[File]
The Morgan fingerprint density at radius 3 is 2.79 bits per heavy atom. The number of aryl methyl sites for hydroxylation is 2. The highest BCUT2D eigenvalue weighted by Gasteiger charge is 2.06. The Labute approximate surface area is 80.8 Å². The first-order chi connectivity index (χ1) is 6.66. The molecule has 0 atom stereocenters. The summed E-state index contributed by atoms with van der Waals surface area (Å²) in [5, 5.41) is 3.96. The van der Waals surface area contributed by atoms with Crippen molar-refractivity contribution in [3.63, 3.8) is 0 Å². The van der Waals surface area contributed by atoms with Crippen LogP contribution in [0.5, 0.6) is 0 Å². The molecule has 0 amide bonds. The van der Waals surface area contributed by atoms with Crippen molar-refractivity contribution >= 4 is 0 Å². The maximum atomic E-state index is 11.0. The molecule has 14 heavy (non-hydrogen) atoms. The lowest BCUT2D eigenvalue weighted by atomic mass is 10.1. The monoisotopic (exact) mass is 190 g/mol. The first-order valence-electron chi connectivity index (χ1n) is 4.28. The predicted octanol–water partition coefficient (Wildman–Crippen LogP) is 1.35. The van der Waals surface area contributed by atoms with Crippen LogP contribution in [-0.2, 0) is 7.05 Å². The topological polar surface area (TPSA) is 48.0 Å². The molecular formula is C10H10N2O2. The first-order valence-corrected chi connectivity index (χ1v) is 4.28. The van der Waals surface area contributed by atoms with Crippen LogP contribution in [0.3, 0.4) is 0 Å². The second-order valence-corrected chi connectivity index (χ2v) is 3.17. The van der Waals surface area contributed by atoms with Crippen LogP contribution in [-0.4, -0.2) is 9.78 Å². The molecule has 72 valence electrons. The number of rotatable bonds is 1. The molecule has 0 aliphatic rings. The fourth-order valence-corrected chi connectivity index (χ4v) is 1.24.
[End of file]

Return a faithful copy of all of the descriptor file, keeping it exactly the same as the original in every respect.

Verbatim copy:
The Morgan fingerprint density at radius 3 is 2.79 bits per heavy atom. The number of aryl methyl sites for hydroxylation is 2. The highest BCUT2D eigenvalue weighted by Gasteiger charge is 2.06. The Labute approximate surface area is 80.8 Å². The first-order chi connectivity index (χ1) is 6.66. The molecule has 0 atom stereocenters. The summed E-state index contributed by atoms with van der Waals surface area (Å²) in [5, 5.41) is 3.96. The van der Waals surface area contributed by atoms with Crippen molar-refractivity contribution in [3.63, 3.8) is 0 Å². The van der Waals surface area contributed by atoms with Crippen LogP contribution in [0.5, 0.6) is 0 Å². The molecule has 0 amide bonds. The van der Waals surface area contributed by atoms with Crippen molar-refractivity contribution >= 4 is 0 Å². The maximum atomic E-state index is 11.0. The molecule has 14 heavy (non-hydrogen) atoms. The lowest BCUT2D eigenvalue weighted by atomic mass is 10.1. The monoisotopic (exact) mass is 190 g/mol. The first-order valence-electron chi connectivity index (χ1n) is 4.28. The predicted octanol–water partition coefficient (Wildman–Crippen LogP) is 1.35. The van der Waals surface area contributed by atoms with Crippen LogP contribution in [-0.2, 0) is 7.05 Å². The topological polar surface area (TPSA) is 48.0 Å². The molecular formula is C10H10N2O2. The first-order valence-corrected chi connectivity index (χ1v) is 4.28. The van der Waals surface area contributed by atoms with Crippen LogP contribution in [0.3, 0.4) is 0 Å². The second-order valence-corrected chi connectivity index (χ2v) is 3.17. The van der Waals surface area contributed by atoms with Crippen LogP contribution in [-0.4, -0.2) is 9.78 Å². The molecule has 72 valence electrons. The number of rotatable bonds is 1. The molecule has 0 aliphatic rings. The fourth-order valence-corrected chi connectivity index (χ4v) is 1.24.